SAN FRANCISCO (Reuters) - An interim look at a pivotal trial of Oncothyreon’s experimental vaccine for lung cancer, expected this quarter, could signal whether its investment will ever pay off.
Robert Kirkman, chief executive officer of Oncothyreon, said the interim review is triggered when a certain number of patients have died.
“In some sense, the longer it takes the better it is,” he said in an interview on Wednesday during the JP Morgan Healthcare conference.
The worst case scenario would be if independent overseers stop the trial after determining that Stimuvax is not working, while the best case would be if they stop the study early because the data shows clear efficacy.
“We would be perfectly content if the decision is to continue the trial to its end,” Kirkman said. “We still expect to have top-line data in 2012. If the trial continues, we would have those results in the second half.”
Oncothyreon has licensed the vaccine, Stimuvax, to Germany’s Merck KGaA, which is conducting the expensive Phase III trial involving 1,514 patients.
The trial is designed to show that Stimuvax improves survival by at least 6 months in newly-diagnosed lung cancer patients who have tumors confined to the chest cavity, but are not eligible for surgery, the CEO said.
Patients are treated with standard therapy of chemo and radiation followed by maintenance with Stimuvax, which is designed to prime a patient’s immune system against certain cancer cells.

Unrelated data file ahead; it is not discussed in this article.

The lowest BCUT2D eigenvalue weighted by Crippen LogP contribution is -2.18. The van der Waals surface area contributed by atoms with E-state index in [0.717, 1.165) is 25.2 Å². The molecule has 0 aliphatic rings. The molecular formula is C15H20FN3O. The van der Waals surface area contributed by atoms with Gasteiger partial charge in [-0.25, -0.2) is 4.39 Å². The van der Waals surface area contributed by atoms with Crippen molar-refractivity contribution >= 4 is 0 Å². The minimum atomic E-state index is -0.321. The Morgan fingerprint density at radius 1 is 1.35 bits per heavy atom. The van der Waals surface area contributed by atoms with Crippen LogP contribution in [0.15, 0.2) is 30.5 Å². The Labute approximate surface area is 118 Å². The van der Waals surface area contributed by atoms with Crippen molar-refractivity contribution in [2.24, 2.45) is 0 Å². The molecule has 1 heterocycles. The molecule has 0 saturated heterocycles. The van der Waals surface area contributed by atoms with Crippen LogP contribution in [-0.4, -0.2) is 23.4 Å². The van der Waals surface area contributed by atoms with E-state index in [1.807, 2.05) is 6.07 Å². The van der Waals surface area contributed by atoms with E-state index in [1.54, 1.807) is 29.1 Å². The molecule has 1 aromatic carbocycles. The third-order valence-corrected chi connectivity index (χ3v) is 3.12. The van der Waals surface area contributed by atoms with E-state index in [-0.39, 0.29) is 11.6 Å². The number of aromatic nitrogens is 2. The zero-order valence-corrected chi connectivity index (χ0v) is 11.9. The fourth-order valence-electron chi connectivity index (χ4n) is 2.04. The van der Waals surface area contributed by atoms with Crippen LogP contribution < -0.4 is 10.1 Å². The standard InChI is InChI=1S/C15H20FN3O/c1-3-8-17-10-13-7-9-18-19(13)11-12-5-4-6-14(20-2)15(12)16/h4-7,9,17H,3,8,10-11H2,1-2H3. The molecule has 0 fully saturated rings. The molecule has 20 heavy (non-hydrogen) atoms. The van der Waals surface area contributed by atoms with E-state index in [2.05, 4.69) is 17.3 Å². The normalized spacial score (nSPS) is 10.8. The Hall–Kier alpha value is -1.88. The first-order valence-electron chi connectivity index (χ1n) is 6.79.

If Stimuvax is approved by regulators, Oncothyreon would receive $90 million in milestone payments as well as royalties in the mid-teens for North American sales and high single digits for the rest of the world.
“It will be transformative for us and it would be transformative in lung cancer,” Kirkman said.
Positive trial results would also be validation for Oncothyreon’s wholly owned follow-on cancer vaccine, ONT-10, for which it hopes to start human trials this quarter.
“We own all the rights. So to some extent we are doubling down on Stimuvax,” he said.
The biotech company also expects results late this year from four Phase II cancer trials of its experimental PX-866 — a drug from a class known as PI-3 kinase inhibitors. Several other companies are pursuing similar drugs and are likely to have mid-stage trial results this year as well.
“That’s going to shake the field up. We are hoping that somebody will fail and they will then come to us,” Kirkman said of potential partners.
Reporting by Deena Beasley; editing by Carol Bishopric